But then when the theft was detected-  it became a sensation!



Front page of Le Petit Parisien newspaper when the Mona Lisa was stolen the morning of August 21, 1911.

Front page of Le Petit Parisien newspaper when the Mona Lisa was stolen the morning of August 21, 1911.


The Sensation


The Louvre announced that it had vanished, and newspapers all over the world ran headlines decrying the loss of this missing masterpiece.  The New York Times itself declared that over sixty detectives were seeking the stolen Mona Lisa, and the heist had become a French national scandal.


In France, there was an undercurrent that caused an additional uproar, due to the growing concern that American millionaires were buying up the artistic legacy of Mother France and exporting them out of the country. In fact, the American art lover J.P. Morgan was suspected of commissioning the theft. On a side note, Pablo Picasso also was considered a suspect and was questioned by the police.


Amidst the hub-bub, the Louvre closed, and when it finally reopened, it was inundated with attendance. People came NOT to see the art, but to see the blank wall where the Mona Lisa had hung, the blank wall that most Parisians, felt was a mark of shame.


Meanwhile, the three Italian handymen had made a clean getaway, they had hoped to sell the Mona Lisa, but all of a sudden, it had become way too famous, and within days both the Louvre and many newspapers were offering rewards. Over two years after it was snatched, one of the thieves tried to collect the reward and brought the Mona Lisa to an art dealer in Florence, but the dealer became suspicious, and he had an Italian museum come and look at the painting, to confirm its authenticity.  They told the man, okay leave it with us and we will get your reward. When the thief came back to collect his reward, the police were waiting for him. Not quite the reward he had in mind!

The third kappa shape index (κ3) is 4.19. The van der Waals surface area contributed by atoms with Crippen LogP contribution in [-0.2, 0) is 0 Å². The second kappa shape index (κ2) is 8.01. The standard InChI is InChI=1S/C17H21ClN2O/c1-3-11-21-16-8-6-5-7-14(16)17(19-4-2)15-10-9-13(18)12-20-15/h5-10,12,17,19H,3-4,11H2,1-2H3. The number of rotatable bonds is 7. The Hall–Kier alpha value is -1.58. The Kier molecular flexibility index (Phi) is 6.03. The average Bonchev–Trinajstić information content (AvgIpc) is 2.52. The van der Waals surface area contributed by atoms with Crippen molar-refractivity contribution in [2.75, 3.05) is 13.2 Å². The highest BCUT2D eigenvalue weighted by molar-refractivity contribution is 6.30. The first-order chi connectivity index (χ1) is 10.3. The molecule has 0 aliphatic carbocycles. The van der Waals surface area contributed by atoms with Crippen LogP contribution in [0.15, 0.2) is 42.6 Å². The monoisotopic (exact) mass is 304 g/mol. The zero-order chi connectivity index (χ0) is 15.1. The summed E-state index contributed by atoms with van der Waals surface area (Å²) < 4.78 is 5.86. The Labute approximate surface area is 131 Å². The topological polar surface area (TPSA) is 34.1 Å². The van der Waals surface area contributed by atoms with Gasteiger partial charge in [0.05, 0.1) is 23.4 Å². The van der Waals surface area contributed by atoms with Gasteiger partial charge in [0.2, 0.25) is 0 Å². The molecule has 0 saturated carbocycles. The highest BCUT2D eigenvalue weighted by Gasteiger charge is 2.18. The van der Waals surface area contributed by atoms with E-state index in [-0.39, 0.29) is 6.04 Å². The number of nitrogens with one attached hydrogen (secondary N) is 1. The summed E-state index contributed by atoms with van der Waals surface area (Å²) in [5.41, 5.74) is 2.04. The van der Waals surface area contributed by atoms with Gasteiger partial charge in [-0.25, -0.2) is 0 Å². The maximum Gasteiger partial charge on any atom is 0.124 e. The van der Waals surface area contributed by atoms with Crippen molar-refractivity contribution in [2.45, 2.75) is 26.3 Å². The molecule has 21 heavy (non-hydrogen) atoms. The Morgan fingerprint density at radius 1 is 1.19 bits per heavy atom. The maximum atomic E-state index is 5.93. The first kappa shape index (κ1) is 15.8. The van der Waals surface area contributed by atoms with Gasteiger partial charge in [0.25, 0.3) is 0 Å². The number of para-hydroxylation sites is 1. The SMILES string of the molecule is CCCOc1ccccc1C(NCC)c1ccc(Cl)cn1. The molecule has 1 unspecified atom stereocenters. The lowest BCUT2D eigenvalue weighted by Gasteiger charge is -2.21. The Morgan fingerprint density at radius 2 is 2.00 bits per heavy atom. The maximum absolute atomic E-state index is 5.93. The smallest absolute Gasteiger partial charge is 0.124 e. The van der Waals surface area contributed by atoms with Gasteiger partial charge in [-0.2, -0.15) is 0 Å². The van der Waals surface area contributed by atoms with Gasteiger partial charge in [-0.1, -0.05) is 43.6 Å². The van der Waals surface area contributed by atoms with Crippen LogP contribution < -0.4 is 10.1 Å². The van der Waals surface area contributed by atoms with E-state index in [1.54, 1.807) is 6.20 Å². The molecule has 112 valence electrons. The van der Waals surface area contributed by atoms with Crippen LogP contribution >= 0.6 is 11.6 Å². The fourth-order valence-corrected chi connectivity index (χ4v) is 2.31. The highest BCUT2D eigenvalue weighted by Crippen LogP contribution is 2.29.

The Mona Lisa was returned to the Louvre, and this painting buoyed by the infamy of its theft, went from being an obscure Renaissance work of art, familiar only to scholars, to the most famous painting in the entire world.


Now, as many of you know, the art world was shocked again when a painting that most – but not all-  experts, said was by Leonardo DaVinci came up for sale at Christie’s in New York.

Salvator Mundi by Leonardo DaVinci.

Salvator Mundi by Leonardo DaVinci.


Entitled Salvator Mundi, the work set a new world’s record for a work of art, selling for an astonishing $450,200,000-  three times higher than any other work had ever sold for before at auction.


But don’t believe for a second that, had this painting’s more famous sister the Mona Lisa never been stolen, the da Vinci that sold at Christies would have sold for anywhere near that record-breaking price.


Next: The Power of Wealth